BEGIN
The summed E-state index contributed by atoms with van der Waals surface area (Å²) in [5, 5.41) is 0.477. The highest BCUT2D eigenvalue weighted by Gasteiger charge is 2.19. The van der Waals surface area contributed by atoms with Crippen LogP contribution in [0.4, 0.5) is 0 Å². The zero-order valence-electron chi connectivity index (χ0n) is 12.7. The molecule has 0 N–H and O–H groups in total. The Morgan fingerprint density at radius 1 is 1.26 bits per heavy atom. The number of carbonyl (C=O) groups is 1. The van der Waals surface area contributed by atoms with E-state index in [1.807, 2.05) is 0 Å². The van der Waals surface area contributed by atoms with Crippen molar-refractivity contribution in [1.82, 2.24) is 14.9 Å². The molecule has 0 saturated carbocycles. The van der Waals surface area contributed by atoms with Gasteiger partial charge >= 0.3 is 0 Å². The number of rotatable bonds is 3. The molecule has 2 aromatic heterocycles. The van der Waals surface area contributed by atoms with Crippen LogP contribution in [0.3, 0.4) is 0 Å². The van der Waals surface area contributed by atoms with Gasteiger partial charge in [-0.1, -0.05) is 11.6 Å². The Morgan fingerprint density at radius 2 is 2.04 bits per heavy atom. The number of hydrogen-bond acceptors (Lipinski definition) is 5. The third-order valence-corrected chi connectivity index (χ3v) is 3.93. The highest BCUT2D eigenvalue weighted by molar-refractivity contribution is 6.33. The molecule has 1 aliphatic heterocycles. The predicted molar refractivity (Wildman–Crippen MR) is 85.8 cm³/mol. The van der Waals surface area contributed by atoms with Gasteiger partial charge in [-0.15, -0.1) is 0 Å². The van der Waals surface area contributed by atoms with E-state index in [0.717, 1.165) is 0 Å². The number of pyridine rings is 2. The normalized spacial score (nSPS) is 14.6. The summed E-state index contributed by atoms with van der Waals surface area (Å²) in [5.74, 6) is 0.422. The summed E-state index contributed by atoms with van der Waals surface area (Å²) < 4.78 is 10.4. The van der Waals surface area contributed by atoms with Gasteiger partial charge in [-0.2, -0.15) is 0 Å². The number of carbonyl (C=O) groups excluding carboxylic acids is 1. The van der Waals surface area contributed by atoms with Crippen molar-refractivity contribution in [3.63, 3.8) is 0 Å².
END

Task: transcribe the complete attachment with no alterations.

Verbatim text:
The summed E-state index contributed by atoms with van der Waals surface area (Å²) in [5, 5.41) is 0.477. The highest BCUT2D eigenvalue weighted by Gasteiger charge is 2.19. The van der Waals surface area contributed by atoms with Crippen LogP contribution in [0.4, 0.5) is 0 Å². The zero-order valence-electron chi connectivity index (χ0n) is 12.7. The molecule has 0 N–H and O–H groups in total. The Morgan fingerprint density at radius 1 is 1.26 bits per heavy atom. The number of carbonyl (C=O) groups is 1. The van der Waals surface area contributed by atoms with E-state index in [1.807, 2.05) is 0 Å². The van der Waals surface area contributed by atoms with Crippen molar-refractivity contribution in [1.82, 2.24) is 14.9 Å². The molecule has 0 saturated carbocycles. The van der Waals surface area contributed by atoms with Gasteiger partial charge >= 0.3 is 0 Å². The number of rotatable bonds is 3. The molecule has 2 aromatic heterocycles. The van der Waals surface area contributed by atoms with Crippen LogP contribution in [0.3, 0.4) is 0 Å². The van der Waals surface area contributed by atoms with Gasteiger partial charge in [-0.1, -0.05) is 11.6 Å². The Morgan fingerprint density at radius 2 is 2.04 bits per heavy atom. The number of hydrogen-bond acceptors (Lipinski definition) is 5. The third-order valence-corrected chi connectivity index (χ3v) is 3.93. The highest BCUT2D eigenvalue weighted by molar-refractivity contribution is 6.33. The molecule has 1 aliphatic heterocycles. The predicted molar refractivity (Wildman–Crippen MR) is 85.8 cm³/mol. The van der Waals surface area contributed by atoms with Gasteiger partial charge in [-0.15, -0.1) is 0 Å². The van der Waals surface area contributed by atoms with E-state index in [0.717, 1.165) is 0 Å². The number of pyridine rings is 2. The normalized spacial score (nSPS) is 14.6. The summed E-state index contributed by atoms with van der Waals surface area (Å²) in [5.74, 6) is 0.422. The summed E-state index contributed by atoms with van der Waals surface area (Å²) < 4.78 is 10.4. The van der Waals surface area contributed by atoms with Gasteiger partial charge in [-0.2, -0.15) is 0 Å². The number of carbonyl (C=O) groups excluding carboxylic acids is 1. The van der Waals surface area contributed by atoms with Crippen molar-refractivity contribution in [3.63, 3.8) is 0 Å².